In recent years, the pattern of HIV/AIDS infection in the country has slowly but clearly been moving away from what is now regarded as the "traditional" transmission patterns; infection is no longer occurring exclusively among needle-sharing drug addicts, passed on from sex workers to their clients and vice versa, or only among men who have sex with men.

Instead, alarm bells are ringing among health practitioners and policy-makers as a new pattern of infection has emerged -- increasingly, the disease is being passed on from husbands to wives -- drug addicts who have spouses and those who visit sex workers are not necessarily single males.

The majority of men who have sex with men in Malaysia, too, are actually married and lead seemingly normal, conforming lives on the surface.

Yet, no matter their proclivities and notwithstanding that Malaysia is the No. 1 condom supplier in the world, Malaysian men are not fond of using them. Local condom consumption is estimated at just 80 million pieces a year.

According to the Malaysian Population and Family Survey 2004 conducted by LPPKN, the condom is used only half as frequently as birth-control pills as a form of contraception, at 7.4 per cent versus 14 per cent.

The emergence of other long-term or more permanent methods of contraceptives may also have overcome the usage of condoms among some quarters. “We have been using condoms in the country since the 1960s and today it is still not the most popular method of family planning. Birth control pills remains the preferred choice because of the ease of use," said LPPKN chairperson Tan Sri Napsiah Omar.

There is also the reality that it is almost taboo -- religiously and culturally -- to be caught with a packet of rubber; to the point that such precaution is regarded as indicative of immoral behaviour.

Condom manufacturer Goh Miah Kiat feels, however, that it is an unnecessary taboo. Young adults should be provided some form of protection, he said. As it stands, the Health Ministry has itself reported that it is seeing an increasing number of pregnancies among adolescents aged 10 to 19 years (from 3.1 per cent in 2010 to 4.1 per cent last year).

Speaking to the New Sunday Times on the sidelines of the World Population Day 2012 celebrations by LPPKN a few months ago, Napsiah (far right in the photo) expressed concern that about seven or eight children were born to unmarried teenage mothers every day. 

"Many of them don't even know how a baby is conceived."

In an email interview later, LPPKN said: "From a public health perspective, prevention is more important (and) primary prevention of unintended pregnancy in adolescents involves the delay in the initiation of sexual activities until psycho-social maturity, or marriage, depending on the religious or cultural perspective.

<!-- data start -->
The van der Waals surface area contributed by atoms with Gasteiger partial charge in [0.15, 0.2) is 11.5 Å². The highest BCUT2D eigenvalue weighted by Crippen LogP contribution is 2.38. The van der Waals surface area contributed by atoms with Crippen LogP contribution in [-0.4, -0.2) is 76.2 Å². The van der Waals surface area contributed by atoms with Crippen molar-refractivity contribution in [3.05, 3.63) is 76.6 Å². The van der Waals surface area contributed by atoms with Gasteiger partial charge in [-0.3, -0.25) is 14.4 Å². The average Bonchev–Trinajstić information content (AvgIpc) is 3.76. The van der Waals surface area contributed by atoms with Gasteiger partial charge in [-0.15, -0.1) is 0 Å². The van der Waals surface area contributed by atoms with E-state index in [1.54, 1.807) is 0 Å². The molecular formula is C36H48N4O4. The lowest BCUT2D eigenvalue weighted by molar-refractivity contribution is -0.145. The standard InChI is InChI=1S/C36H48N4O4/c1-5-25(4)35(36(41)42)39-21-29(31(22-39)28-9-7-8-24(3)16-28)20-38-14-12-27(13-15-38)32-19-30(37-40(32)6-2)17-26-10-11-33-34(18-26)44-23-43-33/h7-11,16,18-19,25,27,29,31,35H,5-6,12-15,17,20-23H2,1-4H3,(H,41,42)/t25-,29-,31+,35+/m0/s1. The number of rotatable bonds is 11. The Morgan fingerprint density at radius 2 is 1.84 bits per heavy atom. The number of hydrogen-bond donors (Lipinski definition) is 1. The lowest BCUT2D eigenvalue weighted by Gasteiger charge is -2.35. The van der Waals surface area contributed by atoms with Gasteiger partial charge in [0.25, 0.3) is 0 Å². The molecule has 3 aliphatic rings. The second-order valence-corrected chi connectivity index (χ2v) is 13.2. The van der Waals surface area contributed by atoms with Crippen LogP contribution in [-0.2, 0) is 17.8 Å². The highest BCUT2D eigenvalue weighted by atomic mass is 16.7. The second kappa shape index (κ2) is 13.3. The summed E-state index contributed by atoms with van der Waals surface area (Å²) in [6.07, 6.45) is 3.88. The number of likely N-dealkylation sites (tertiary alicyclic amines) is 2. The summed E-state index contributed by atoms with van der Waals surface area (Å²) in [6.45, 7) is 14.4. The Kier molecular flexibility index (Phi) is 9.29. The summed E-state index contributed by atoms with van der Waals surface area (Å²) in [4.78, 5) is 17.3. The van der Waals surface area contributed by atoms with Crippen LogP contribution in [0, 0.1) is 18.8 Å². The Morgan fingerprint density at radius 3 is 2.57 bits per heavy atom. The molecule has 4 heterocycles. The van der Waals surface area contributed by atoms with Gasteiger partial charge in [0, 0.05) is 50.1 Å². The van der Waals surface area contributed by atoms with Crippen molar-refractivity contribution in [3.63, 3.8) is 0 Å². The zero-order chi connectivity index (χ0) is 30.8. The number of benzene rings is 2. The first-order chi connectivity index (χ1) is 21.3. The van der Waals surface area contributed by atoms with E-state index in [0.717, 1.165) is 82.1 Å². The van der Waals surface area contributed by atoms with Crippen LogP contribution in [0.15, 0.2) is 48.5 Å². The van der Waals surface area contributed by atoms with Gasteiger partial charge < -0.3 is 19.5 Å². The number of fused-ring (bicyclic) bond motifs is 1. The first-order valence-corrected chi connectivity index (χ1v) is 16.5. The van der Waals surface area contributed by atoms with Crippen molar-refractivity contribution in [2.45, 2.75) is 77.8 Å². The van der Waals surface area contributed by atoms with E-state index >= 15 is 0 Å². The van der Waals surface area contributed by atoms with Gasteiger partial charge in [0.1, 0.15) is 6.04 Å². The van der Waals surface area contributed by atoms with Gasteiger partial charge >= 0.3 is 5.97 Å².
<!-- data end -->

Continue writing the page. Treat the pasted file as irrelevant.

"Secondary prevention is the use of safer sex practices by those who are sexually active, and who do not plan on abstaining from sexual activities."

This would most certainly include the use of condoms, even though the federal agency admits that awareness of condom usage is still low in Malaysia, despite its advantages. "Condoms do not require a visit to a health professional or a prescription. They're sold in drugstores and family planning clinics.

"Given the fact that Malaysia is currently the major latex condom manufacturer in the world, it is an added reason why wider usage of condoms should be encouraged locally," it added.

Hotter demand at sports meets

THIS  year's London Olympics chalked up a new record for the highest number of free condoms handed out in the Games Village -- 150,000 -- and has been cheekily regarded as the "raunchiest games ever".

Previously during the Beijing Olympics, 100,000 condoms were supplied. The Athens Olympics in 2004 prepared 130,000 condoms for the athletes.

The Sydney Games in 2000 originally allocated 70,000 pieces, but had to pump in an extra 20,000 very quickly.

Goh Miah Kiat of Karex doesn't really see a direct correlation between major sports meets and sales of condoms. But Malaysian condom export figures, provided by the Malaysian Rubber Export Promotion Council, indicate that in the last five years, whenever a major sports meet pops up, there is always a sudden spurt in condom sales from the previous year. 

For example, we exported 55 per cent more condoms in 2008 compared with 2007. In 2010, which is the World Cup year, our sales jumped 33 per cent more from before; this year, sales are expected to surpass US$100 million (RM303 million), still a jump of at least 10 per cent from last year.

"We don't have customers in the United Kingdom but based on our World Cup experience in Africa, there were a lot more enquiries from interested buyers, and many wanted to custom make some condoms with fun ideas to commemorate the sporting event," said Chan Cha Lin of Nulatex.

One of the most common enquiries that they received was to customise condoms with the design and colours of a country's flag. 

"Say if you were a Brazil supporter, you would probably buy a condom designed in the colours of that country's flag."

And he thinks it's only logical that when there's an influx of tourists in one spot for a sporting event, there will be an increase in "extra-curricular activities".